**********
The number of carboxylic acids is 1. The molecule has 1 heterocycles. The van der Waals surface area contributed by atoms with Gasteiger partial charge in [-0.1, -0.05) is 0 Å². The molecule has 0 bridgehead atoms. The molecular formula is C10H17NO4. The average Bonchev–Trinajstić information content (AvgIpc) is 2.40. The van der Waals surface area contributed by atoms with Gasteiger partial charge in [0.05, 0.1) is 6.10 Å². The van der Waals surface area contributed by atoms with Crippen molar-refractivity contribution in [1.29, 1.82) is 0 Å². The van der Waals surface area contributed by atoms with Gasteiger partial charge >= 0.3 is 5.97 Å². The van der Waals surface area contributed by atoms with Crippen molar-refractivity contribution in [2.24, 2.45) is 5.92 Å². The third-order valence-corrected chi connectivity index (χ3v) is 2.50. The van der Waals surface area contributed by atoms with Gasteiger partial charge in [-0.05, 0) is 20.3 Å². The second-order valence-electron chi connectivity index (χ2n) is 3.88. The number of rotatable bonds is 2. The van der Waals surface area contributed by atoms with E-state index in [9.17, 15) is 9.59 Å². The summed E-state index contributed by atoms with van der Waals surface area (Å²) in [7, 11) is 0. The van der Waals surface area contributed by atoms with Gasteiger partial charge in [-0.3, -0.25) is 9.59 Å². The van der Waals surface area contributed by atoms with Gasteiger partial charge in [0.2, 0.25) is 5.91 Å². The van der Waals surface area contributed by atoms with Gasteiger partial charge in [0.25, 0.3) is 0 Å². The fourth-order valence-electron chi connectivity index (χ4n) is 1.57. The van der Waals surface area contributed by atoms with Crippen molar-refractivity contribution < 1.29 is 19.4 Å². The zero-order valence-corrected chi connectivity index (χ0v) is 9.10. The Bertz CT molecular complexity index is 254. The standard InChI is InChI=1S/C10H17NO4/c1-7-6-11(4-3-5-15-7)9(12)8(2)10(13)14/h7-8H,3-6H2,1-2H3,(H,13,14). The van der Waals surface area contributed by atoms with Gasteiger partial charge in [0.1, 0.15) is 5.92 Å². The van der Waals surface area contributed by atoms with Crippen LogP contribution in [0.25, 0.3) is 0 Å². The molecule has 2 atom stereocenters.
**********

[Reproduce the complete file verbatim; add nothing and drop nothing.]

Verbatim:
The number of carboxylic acids is 1. The molecule has 1 heterocycles. The van der Waals surface area contributed by atoms with Gasteiger partial charge in [-0.1, -0.05) is 0 Å². The molecule has 0 bridgehead atoms. The molecular formula is C10H17NO4. The average Bonchev–Trinajstić information content (AvgIpc) is 2.40. The van der Waals surface area contributed by atoms with Gasteiger partial charge in [0.05, 0.1) is 6.10 Å². The van der Waals surface area contributed by atoms with Crippen molar-refractivity contribution in [1.29, 1.82) is 0 Å². The van der Waals surface area contributed by atoms with Gasteiger partial charge >= 0.3 is 5.97 Å². The van der Waals surface area contributed by atoms with Crippen molar-refractivity contribution in [2.24, 2.45) is 5.92 Å². The third-order valence-corrected chi connectivity index (χ3v) is 2.50. The van der Waals surface area contributed by atoms with Gasteiger partial charge in [-0.05, 0) is 20.3 Å². The second-order valence-electron chi connectivity index (χ2n) is 3.88. The number of rotatable bonds is 2. The van der Waals surface area contributed by atoms with E-state index in [9.17, 15) is 9.59 Å². The summed E-state index contributed by atoms with van der Waals surface area (Å²) in [7, 11) is 0. The van der Waals surface area contributed by atoms with Gasteiger partial charge in [-0.3, -0.25) is 9.59 Å². The van der Waals surface area contributed by atoms with Gasteiger partial charge in [0.2, 0.25) is 5.91 Å². The van der Waals surface area contributed by atoms with Gasteiger partial charge in [0.25, 0.3) is 0 Å². The fourth-order valence-electron chi connectivity index (χ4n) is 1.57. The van der Waals surface area contributed by atoms with Crippen molar-refractivity contribution < 1.29 is 19.4 Å². The zero-order valence-corrected chi connectivity index (χ0v) is 9.10. The Bertz CT molecular complexity index is 254. The standard InChI is InChI=1S/C10H17NO4/c1-7-6-11(4-3-5-15-7)9(12)8(2)10(13)14/h7-8H,3-6H2,1-2H3,(H,13,14). The van der Waals surface area contributed by atoms with Gasteiger partial charge in [0.1, 0.15) is 5.92 Å². The van der Waals surface area contributed by atoms with Crippen LogP contribution in [0.25, 0.3) is 0 Å². The molecule has 2 atom stereocenters.